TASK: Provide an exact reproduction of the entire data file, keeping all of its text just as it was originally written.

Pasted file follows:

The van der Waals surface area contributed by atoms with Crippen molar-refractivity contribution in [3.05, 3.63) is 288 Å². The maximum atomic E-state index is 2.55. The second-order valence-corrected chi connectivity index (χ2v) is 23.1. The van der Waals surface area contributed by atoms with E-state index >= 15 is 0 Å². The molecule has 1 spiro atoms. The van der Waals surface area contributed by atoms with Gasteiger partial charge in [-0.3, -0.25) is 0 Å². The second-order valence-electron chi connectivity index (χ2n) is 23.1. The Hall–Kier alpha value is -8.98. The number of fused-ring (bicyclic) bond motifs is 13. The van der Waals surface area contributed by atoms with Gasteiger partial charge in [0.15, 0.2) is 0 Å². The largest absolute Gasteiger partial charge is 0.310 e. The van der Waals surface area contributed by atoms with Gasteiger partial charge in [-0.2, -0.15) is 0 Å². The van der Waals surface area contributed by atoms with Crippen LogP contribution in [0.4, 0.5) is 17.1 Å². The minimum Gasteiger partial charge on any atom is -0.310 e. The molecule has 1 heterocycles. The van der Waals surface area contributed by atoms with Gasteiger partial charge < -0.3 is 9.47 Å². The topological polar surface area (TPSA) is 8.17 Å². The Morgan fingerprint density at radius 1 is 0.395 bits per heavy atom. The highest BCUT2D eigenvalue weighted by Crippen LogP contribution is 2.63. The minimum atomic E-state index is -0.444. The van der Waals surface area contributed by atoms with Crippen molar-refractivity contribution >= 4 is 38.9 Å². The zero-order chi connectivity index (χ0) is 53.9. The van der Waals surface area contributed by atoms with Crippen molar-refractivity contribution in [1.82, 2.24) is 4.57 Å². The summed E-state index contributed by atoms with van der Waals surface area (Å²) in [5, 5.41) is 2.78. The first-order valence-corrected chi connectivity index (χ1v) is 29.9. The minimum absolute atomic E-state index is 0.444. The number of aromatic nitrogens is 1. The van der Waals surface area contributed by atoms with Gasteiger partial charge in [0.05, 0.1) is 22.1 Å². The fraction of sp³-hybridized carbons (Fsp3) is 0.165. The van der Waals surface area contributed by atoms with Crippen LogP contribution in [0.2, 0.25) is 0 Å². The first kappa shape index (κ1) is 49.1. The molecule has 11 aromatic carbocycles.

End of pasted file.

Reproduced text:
The van der Waals surface area contributed by atoms with Crippen molar-refractivity contribution in [3.05, 3.63) is 288 Å². The maximum atomic E-state index is 2.55. The second-order valence-corrected chi connectivity index (χ2v) is 23.1. The van der Waals surface area contributed by atoms with E-state index >= 15 is 0 Å². The molecule has 1 spiro atoms. The van der Waals surface area contributed by atoms with Gasteiger partial charge in [-0.3, -0.25) is 0 Å². The second-order valence-electron chi connectivity index (χ2n) is 23.1. The Hall–Kier alpha value is -8.98. The number of fused-ring (bicyclic) bond motifs is 13. The van der Waals surface area contributed by atoms with Gasteiger partial charge in [0.15, 0.2) is 0 Å². The largest absolute Gasteiger partial charge is 0.310 e. The van der Waals surface area contributed by atoms with Gasteiger partial charge in [-0.2, -0.15) is 0 Å². The van der Waals surface area contributed by atoms with Crippen LogP contribution in [0.4, 0.5) is 17.1 Å². The minimum Gasteiger partial charge on any atom is -0.310 e. The molecule has 1 heterocycles. The van der Waals surface area contributed by atoms with Gasteiger partial charge < -0.3 is 9.47 Å². The topological polar surface area (TPSA) is 8.17 Å². The Morgan fingerprint density at radius 1 is 0.395 bits per heavy atom. The highest BCUT2D eigenvalue weighted by Crippen LogP contribution is 2.63. The minimum atomic E-state index is -0.444. The van der Waals surface area contributed by atoms with Crippen molar-refractivity contribution >= 4 is 38.9 Å². The zero-order chi connectivity index (χ0) is 53.9. The van der Waals surface area contributed by atoms with Crippen molar-refractivity contribution in [1.82, 2.24) is 4.57 Å². The summed E-state index contributed by atoms with van der Waals surface area (Å²) in [5, 5.41) is 2.78. The first-order valence-corrected chi connectivity index (χ1v) is 29.9. The minimum absolute atomic E-state index is 0.444. The number of aromatic nitrogens is 1. The van der Waals surface area contributed by atoms with Gasteiger partial charge in [0.05, 0.1) is 22.1 Å². The fraction of sp³-hybridized carbons (Fsp3) is 0.165. The van der Waals surface area contributed by atoms with Crippen LogP contribution in [0.2, 0.25) is 0 Å². The first kappa shape index (κ1) is 49.1. The molecule has 11 aromatic carbocycles.